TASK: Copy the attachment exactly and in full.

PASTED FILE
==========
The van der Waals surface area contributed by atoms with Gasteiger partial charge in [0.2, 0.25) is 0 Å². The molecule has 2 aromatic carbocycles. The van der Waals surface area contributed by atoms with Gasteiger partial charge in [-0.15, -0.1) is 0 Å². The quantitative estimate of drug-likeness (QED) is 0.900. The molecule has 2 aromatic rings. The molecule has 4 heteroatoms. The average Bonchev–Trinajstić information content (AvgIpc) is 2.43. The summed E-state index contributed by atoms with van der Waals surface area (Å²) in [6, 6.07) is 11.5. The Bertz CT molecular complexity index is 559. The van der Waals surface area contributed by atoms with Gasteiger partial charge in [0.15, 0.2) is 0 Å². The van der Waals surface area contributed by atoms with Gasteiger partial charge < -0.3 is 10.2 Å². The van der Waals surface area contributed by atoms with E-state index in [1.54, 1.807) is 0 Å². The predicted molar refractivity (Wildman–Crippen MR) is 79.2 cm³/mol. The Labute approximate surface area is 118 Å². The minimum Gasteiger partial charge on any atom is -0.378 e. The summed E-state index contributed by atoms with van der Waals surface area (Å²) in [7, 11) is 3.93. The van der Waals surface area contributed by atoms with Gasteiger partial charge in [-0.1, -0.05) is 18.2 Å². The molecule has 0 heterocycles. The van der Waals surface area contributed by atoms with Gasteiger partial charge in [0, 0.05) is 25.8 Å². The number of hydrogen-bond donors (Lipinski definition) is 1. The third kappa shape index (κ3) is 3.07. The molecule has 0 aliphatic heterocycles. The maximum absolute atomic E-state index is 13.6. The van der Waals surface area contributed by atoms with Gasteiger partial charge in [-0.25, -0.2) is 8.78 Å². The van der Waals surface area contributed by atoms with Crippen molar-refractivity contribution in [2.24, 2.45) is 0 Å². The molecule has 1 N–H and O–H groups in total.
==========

The van der Waals surface area contributed by atoms with Gasteiger partial charge in [0.2, 0.25) is 0 Å². The molecule has 2 aromatic carbocycles. The van der Waals surface area contributed by atoms with Gasteiger partial charge in [-0.15, -0.1) is 0 Å². The quantitative estimate of drug-likeness (QED) is 0.900. The molecule has 2 aromatic rings. The molecule has 4 heteroatoms. The average Bonchev–Trinajstić information content (AvgIpc) is 2.43. The summed E-state index contributed by atoms with van der Waals surface area (Å²) in [6, 6.07) is 11.5. The Bertz CT molecular complexity index is 559. The van der Waals surface area contributed by atoms with Gasteiger partial charge in [0.15, 0.2) is 0 Å². The van der Waals surface area contributed by atoms with Gasteiger partial charge < -0.3 is 10.2 Å². The van der Waals surface area contributed by atoms with E-state index in [1.54, 1.807) is 0 Å². The predicted molar refractivity (Wildman–Crippen MR) is 79.2 cm³/mol. The Labute approximate surface area is 118 Å². The minimum Gasteiger partial charge on any atom is -0.378 e. The summed E-state index contributed by atoms with van der Waals surface area (Å²) in [7, 11) is 3.93. The van der Waals surface area contributed by atoms with Gasteiger partial charge in [-0.1, -0.05) is 18.2 Å². The molecule has 0 heterocycles. The van der Waals surface area contributed by atoms with Gasteiger partial charge in [0, 0.05) is 25.8 Å². The number of hydrogen-bond donors (Lipinski definition) is 1. The third kappa shape index (κ3) is 3.07. The molecule has 0 aliphatic heterocycles. The maximum absolute atomic E-state index is 13.6. The van der Waals surface area contributed by atoms with Gasteiger partial charge in [-0.25, -0.2) is 8.78 Å². The van der Waals surface area contributed by atoms with Crippen molar-refractivity contribution in [2.24, 2.45) is 0 Å². The molecule has 1 N–H and O–H groups in total.